“THE SEVEN PER-CENT SOLUTION” (1976) Review

“THE SEVEN PER-CENT SOLUTION” (1976) Review

There have been countless number of plays, movie and television productions based on Sir Arthur Conan Doyle’s “Sherlock Holmes” novels and short stories. Some of these productions have touched upon or portrayed Sherlock Holmes as a drug addict. Only two have actually explored this topic. And one of them was the 1976 film, “THE SEVEN PER-CENT SOLUTION”

Film director and novelist Nicholas Meyer had written his first novel – a Sherlock Holmes tale – called “The Seven-Percent Solution” – and it was published in 1974. A year or two later, Meyer adapted the novel as a movie. Directed by Herbert Ross, the film starred Nicol Williamson as Sherlock Holmes, Robert Duvall as Dr. John Watson and Alan Arkin as Dr. Sigmund Freud. “THE SEVEN PER-CENT SOLUTION” began when Army veteran Dr. John Watson becomes convinced that his close friend and colleague, private detective Sherlock Holmes, has developed a drug-induced obsession with proving that a professor named James Moriarty is a criminal mastermind. After Moriarty complains to Watson that he is being harassed by Holmes, the good doctor enlists the aid of Sherlock’s older brother, Mycroft, to trick Holmes into traveling to Vienna, where he can be treated by a clinical neurologist named Dr. Sigmund Freud. While being treated by Freud for his cocaine addiction, Holmes becomes involved with a kidnapping case involving an actress, who happens to be another patient of Dr. Freud’s.

It is quite obvious that “THE SEVEN PER-CENT SOLUTION” is a mystery . . . like any other Sherlock Holmes tale. Only, Holmes is not the person who solves the film’s major mystery. It is Dr. Sigmund Freud. “Wait a minute . . . “ many of you might say. Holmes is the main character in this tale. And the film’s narrative includes the famous detective being forced to solve a kidnapping. But the kidnapping of Lola Devereaux seemed to be the movie’s B-plot. The real mystery seemed to be the reasons behind Holmes’ addiction . . . and his harassment of Professor Moriarty. And that mystery remained unsolved – by Dr. Freud – until the film’s final ten to fifteen minutes. Sherlock Holmes might be the film’s main character, but the main investigator in this tale is none other than Dr. Sigmund Freud. This is one of the reasons why I still find “THE SEVEN PER-CENT SOLUTION” so fascinating. For once, Sherlock Holmes is not the main investigator in one of his tales . . . he is the mystery. No wonder this film is so rare among the many works of fiction – on screen or off – about the famous detective. Not only did I find it rare, but also very interesting.

Since the real mystery behind “THE SEVEN PER-CENT SOLUTION” was about Sherlock Holmes’ personal demons and his drug use, I also have to give kudos to Nicholas Meyer in the manner in which he structured the narrative. He must have realized that he could not simply present a story about Holmes’ demons and his drug addiction and keep movie audiences interested. Especially since Holmes is the main character. Meyer had to include an adventure for the fictional detective, Dr. Watson and Dr. Freud. And I believe that Meyer was very smart to first center the story around Holmes’ addiction and his harassment of James Moriarty. Yet, at the same time, Meyer injected small clues that foreshadowed the trio’s adventures surrounding Lola Devereaux’s kidnapping. By the time Freud managed to “dry out” Holmes’ drug addiction, the story finally shifted full time to the kidnapping. I also thought Meyer was very clever to portray her as another one of Freud’s patients, in order to include the neurologist into the adventure. And yet, the rescue of Miss Devereaux was not the end of the story, for the real mystery had yet to be solved – namely what traumatic event led Holmes to his drug use and his harassment of Moriarty. Like I said . . . very clever. Meyer’s story was basically a character study of Sherlock Holmes, yet he included an exciting adventure into the narrative in order to maintain the audience’s interest.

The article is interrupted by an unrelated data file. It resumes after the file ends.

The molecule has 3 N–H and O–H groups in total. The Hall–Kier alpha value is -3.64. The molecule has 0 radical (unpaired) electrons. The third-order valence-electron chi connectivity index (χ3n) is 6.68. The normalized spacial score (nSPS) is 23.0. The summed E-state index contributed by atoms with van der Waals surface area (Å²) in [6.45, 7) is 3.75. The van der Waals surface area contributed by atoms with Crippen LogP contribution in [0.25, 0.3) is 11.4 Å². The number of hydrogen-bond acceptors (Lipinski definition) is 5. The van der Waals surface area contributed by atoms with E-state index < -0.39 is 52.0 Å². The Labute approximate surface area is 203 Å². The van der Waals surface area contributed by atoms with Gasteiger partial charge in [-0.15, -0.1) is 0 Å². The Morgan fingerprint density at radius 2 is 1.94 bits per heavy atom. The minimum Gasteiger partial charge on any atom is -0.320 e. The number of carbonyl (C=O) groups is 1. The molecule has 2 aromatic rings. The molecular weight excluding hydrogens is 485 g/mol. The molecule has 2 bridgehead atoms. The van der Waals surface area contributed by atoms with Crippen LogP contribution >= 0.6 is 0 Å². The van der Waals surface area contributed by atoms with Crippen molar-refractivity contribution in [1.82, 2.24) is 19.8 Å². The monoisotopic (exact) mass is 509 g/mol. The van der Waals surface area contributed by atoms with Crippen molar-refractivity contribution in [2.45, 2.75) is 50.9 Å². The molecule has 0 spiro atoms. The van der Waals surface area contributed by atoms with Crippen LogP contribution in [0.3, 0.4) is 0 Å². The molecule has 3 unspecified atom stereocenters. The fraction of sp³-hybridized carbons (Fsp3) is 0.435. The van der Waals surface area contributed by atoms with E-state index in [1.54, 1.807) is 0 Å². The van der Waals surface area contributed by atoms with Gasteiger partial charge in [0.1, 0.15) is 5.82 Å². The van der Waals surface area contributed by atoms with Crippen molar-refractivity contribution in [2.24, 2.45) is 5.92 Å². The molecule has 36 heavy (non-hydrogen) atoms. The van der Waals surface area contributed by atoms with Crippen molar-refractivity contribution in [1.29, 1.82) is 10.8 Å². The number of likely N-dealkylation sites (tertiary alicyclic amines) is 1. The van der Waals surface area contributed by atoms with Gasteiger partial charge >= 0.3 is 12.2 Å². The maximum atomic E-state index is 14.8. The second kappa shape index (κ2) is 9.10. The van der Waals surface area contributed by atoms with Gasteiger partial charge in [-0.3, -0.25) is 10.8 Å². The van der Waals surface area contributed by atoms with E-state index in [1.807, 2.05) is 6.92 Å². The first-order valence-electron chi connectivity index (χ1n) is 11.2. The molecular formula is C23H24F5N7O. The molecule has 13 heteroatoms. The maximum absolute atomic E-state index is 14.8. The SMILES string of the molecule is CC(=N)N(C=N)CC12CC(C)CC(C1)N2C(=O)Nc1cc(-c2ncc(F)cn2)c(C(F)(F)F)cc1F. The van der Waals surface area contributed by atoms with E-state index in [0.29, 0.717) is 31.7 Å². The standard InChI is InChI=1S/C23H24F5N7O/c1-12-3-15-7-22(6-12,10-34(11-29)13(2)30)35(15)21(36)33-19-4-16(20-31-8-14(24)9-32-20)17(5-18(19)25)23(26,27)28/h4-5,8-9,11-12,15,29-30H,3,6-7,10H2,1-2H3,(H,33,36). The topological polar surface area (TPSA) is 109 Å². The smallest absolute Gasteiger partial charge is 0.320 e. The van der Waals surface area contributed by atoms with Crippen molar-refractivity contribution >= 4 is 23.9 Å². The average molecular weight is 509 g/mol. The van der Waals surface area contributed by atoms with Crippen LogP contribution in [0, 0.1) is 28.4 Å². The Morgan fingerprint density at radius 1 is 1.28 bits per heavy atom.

Another aspect of “THE SEVEN PER-CENT SOLUTION” that I truly enjoyed was its production values. It is a very beautiful looking film. I believe the three people responsible for the movie’s visual style were cinematographer Oswald Morris, costume designer Alan Barrett and two veterans of the James Bond franchise – art director Peter Lamont and the legendary production designer Ken Adams. One of the aspects that I enjoyed about “THE SEVEN PER-CENT SOLUTION” was Morris’ beautiful and colorful photography of England and Austria, especially Vienna. I have only one complaint about Morris’ photography was the hazy sheen that seemed to indicate that the film is a period drama. I found that unnecessary. I was very impressed with Barrett’s costumes – for both the men and women characters. I thought he did an excellent job in creating exquisite costumes for a story set in the early 1890s. As much as I admire most of Morris’ photography for its sheer visual beauty, I also admire it for enhancing both Ken Adams’ production designs and Peter Lamont’s art designs. And I have to say . . . both did a great job in re-creating both late Victorian England and Vienna during the middle period of the Austro-Hungarian Empire.

The performances featured in “THE SEVEN PER-CENT SOLUTION” were pretty solid, with perhaps a few outstanding ones. Would I regard Nicol Williamson’s portrayal of Sherlock Holmes outstanding? I am not sure. I have to admit that I was impressed by his performance in many scenes – especially those that featured Holmes’ investigation of Lola Devereaux’s kidnapping. However, there were a good number of moments when I found Williamson’s performance a bit theatrical – especially in those scenes when Holmes’ obsession of Moriarty seemed to be overwhelming or when the character was in the throes of cocaine withdrawal. Many filmgoers and critics have claimed that Robert Duvall was miscast as Dr. John Watson, Holmes’ closest friend and chronicler. Perhaps. I suspect that this belief is solely based upon the British accent that Duvall had utilized for the role. It was not impressive. In fact, I found it lumbering and somewhat wince-inducing. However . . . a bad accent does not exactly mean a bad performance. Despite his inability to get a handle on a decent British accent, I cannot deny that Duvall gave a classy and first-rate performance as the loyal and intelligent Watson.